Saturday, January 31, 2009

road trip diaries

the first of several posts about my road trip last soon...

September 1: Los Gatos to Pomona

En route I listed to invisible 5 (, although I will admit that I missed several cues and probably had an incomplete experience. It would be easier to do with someone else manning the stereo. I caught the majority of entries, and over and over again was impressed by what a great project that is. A similar audio tour approach could make a difference in a variety of environments.

Heather is working at Scripps Library in Claremont College. It was great to see her (she's been in North Carolina for two years prior). We watched I'm Not There and ate Fakin Bacon. Here she is in her beautiful office at the library:

September 2: Pomona to Phoenix

After an excellent breakfast with Heather and some really strong iced coffee, I plowed through route 10 to Phoenix. I've spent a fair amount of time on 10. Last time I drove it, I was the only passenger car except for a few cars broken down on the side of the road. It was easily 120 degrees outside and I remember feeling insane for being out there. This time wasn't as hot and there were plenty of other cars. My favorite part of route 10 is all the windmills in eastern California.

In Phoenix I stayed with my aunt Lynne. Her son Kaaba had left for Iraq a day or two before I arrived, so I helped her put together a care package. I always send him tea, apparently the tea selection sucks on base. This is his fourth or fifth deployment, so we're almost used to it, but never completely at ease while he's gone. When I arrived he had apparently just called and complained about how he wasn't even flying (he's a pilot in the Air Force) so he didn't even know why he was there.

I met Lynne's new girlfriend Joan (her partner of 21 years died last year) and we ate macaroni and cheese at a restaurant near her house in Gilbert. She is talking about moving into Phoenix proper, and I think she should. Gilbert is pretty sterile, straight, and boring, even for Arizona…

September 3: Phoenix to Navajo National Monument (Botanical Preserve)

On my way out of town I stopped by a botanical preserve and stole some prickly pear pads from this gorgeous plant.

I'm sure I wasn't exactly allowed to do this, but the plant looked to be very healthy and capable of recovering. In order to grow prickly pear, you just cut a pad, let it scab over, then stand it up in some dirt. The pads I took in Phoenix stayed in a paper bag in the back of my car until I got back to California, when I stuck them in the greenhouse. Jury is still out if the greenhouse is the best environment for them. It might be too humid.

I drove on to Navajo National Monument, which would have been a gorgeous camping stop if it weren't for the idiot man who asked me for my phone number while I was looking at the monument. I said no, I'm not giving it to you, and he said, "oh, that's OK, I'll just follow you." So I started walking away really fast and eventually attached myself to a group of tourists, going back down the mountain and back up with them. I saw him later in the campsite but I don't think he saw me. Needless to say, I didn't sleep very well.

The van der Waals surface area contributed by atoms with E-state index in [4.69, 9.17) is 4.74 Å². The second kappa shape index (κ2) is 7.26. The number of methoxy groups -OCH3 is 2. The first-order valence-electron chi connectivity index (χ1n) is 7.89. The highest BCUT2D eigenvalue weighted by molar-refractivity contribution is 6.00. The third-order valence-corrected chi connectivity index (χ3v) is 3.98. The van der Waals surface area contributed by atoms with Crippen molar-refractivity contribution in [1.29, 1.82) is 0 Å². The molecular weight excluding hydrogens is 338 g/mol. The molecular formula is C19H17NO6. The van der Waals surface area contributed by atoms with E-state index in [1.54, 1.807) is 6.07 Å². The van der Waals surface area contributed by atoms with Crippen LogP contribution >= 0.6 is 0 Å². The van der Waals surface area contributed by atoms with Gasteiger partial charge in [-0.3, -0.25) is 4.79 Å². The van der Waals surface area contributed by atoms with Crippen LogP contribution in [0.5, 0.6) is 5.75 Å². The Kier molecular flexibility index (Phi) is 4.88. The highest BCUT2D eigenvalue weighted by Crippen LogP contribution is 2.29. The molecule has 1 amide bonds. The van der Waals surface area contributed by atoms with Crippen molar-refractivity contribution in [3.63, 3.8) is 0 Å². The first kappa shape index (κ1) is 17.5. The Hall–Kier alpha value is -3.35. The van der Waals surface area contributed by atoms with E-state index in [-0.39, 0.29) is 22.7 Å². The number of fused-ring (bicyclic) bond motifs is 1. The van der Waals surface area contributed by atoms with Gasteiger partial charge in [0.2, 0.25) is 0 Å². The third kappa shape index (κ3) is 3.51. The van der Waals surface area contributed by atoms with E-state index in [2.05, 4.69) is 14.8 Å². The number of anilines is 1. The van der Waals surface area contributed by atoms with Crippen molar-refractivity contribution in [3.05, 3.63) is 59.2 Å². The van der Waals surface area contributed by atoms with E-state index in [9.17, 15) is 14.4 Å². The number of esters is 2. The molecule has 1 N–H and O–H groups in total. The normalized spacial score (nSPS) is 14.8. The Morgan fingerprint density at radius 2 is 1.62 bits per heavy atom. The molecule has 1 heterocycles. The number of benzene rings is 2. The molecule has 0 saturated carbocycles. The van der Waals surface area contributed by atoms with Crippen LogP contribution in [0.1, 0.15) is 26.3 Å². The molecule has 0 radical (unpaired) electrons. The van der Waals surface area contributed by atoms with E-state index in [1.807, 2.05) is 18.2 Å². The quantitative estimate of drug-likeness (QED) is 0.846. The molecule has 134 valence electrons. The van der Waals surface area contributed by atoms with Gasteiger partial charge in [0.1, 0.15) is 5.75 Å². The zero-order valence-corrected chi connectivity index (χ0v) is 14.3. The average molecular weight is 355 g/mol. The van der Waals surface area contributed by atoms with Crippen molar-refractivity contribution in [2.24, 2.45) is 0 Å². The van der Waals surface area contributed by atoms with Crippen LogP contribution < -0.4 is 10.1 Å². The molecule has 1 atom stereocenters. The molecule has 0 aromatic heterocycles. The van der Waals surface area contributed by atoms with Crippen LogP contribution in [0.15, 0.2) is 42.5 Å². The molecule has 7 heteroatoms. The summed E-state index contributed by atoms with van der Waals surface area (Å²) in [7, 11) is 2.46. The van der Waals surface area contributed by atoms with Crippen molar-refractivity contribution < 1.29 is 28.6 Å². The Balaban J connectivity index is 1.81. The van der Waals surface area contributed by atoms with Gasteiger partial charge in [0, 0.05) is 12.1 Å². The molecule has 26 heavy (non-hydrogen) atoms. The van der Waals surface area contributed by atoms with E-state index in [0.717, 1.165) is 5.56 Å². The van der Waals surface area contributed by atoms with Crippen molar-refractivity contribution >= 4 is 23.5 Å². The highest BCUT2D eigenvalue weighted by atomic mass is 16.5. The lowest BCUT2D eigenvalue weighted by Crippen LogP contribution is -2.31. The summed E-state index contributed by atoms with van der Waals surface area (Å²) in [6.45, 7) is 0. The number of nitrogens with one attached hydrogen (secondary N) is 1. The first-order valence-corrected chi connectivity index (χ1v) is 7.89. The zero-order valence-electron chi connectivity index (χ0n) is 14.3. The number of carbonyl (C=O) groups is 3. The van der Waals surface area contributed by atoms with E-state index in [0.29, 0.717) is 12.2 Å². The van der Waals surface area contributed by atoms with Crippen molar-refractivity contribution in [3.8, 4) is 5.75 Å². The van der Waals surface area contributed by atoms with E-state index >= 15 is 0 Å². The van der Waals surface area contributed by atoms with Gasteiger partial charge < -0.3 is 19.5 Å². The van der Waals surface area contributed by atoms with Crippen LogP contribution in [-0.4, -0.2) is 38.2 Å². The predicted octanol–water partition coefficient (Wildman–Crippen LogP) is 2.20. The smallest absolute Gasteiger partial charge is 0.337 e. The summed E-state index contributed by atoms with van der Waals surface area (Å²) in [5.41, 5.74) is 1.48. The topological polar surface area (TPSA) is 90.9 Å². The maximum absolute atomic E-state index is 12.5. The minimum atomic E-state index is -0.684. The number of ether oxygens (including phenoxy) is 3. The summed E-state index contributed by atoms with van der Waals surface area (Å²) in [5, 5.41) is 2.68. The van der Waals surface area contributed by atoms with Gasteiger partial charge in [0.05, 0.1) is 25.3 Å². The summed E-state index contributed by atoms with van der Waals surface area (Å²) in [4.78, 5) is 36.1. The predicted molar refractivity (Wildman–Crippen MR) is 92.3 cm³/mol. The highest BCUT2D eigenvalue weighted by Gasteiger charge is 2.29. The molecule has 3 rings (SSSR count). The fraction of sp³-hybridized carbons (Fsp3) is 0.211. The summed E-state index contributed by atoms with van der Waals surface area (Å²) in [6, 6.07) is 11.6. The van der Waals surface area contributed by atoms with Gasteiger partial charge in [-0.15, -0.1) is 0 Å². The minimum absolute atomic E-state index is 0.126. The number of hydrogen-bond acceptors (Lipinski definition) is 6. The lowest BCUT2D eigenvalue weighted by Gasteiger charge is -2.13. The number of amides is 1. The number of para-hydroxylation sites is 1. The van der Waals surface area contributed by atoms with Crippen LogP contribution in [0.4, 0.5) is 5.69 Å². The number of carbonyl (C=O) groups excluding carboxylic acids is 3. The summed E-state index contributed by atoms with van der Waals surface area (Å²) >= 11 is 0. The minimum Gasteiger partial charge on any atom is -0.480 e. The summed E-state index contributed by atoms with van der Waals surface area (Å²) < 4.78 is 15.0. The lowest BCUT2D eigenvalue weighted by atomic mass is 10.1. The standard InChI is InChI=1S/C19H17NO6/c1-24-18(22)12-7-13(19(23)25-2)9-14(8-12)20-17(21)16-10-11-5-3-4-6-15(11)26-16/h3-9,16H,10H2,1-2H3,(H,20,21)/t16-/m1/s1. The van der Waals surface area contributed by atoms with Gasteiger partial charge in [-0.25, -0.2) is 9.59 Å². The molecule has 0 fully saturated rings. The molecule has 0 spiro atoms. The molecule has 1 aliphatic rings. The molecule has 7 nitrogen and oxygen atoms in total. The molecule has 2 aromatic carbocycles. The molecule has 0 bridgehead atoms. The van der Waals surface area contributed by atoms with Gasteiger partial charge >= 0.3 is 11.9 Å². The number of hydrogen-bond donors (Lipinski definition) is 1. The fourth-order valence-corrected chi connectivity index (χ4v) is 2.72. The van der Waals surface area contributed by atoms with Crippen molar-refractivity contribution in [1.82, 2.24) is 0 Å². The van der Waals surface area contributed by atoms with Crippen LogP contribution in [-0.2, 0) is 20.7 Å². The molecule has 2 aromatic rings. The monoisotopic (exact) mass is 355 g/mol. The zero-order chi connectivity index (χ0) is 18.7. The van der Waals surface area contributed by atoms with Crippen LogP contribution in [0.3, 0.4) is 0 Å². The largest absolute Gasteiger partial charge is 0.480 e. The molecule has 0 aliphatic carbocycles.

This is the monument, and my tent.

Sunday, January 25, 2009

seeds ordered

I've had great experiences with my seed provider, Plants of the Southwest. I just ordered a ton of piñon nut seeds from them. When I visited in September, their store was just lovely, with a great little cafe too. It's quite close to busy streets in Santa Fe but you'd never know--feels like you're hours outside of town.

Friday, January 23, 2009

mah visit

Earlier this week I went to the Santa Cruz Museum of Art and History, where our MFA show will be. We'll be in two installments, first in April/May then May/June. I'm in May/June. I'm going to put the greenhouse outside in the third floor sculpture garden. It's a really beautiful little space, with an um, eclectic variety of sculpture on hand. I took a picture of the spot where i want to put the greenhouse. Imagine that bench being gone, replaced by the greenhouse. Putting it there means you can see it from inside too, as those glass windows overlook the stairwell.

It's a relief to have a site for the installation. I'm thinking about vellum prints of some of my drawings to put up over the inside windows.

Wednesday, January 21, 2009

plumpy piñon recipe

this is the recipe I developed for "Plumpy Piñon," a piñon nut version of the humanitarian aid food, Plumpy'Nut, which uses peanuts.

Plumpy Piñon

2 T Piñon nuts,
ground into paste
1 t Vitamin powder
1 t Powered sugar
1 t Granulated sugar

Mix together to form a paste. For additional comfort, fill a small plastic bag, snip a corner, and suck the paste from the bag.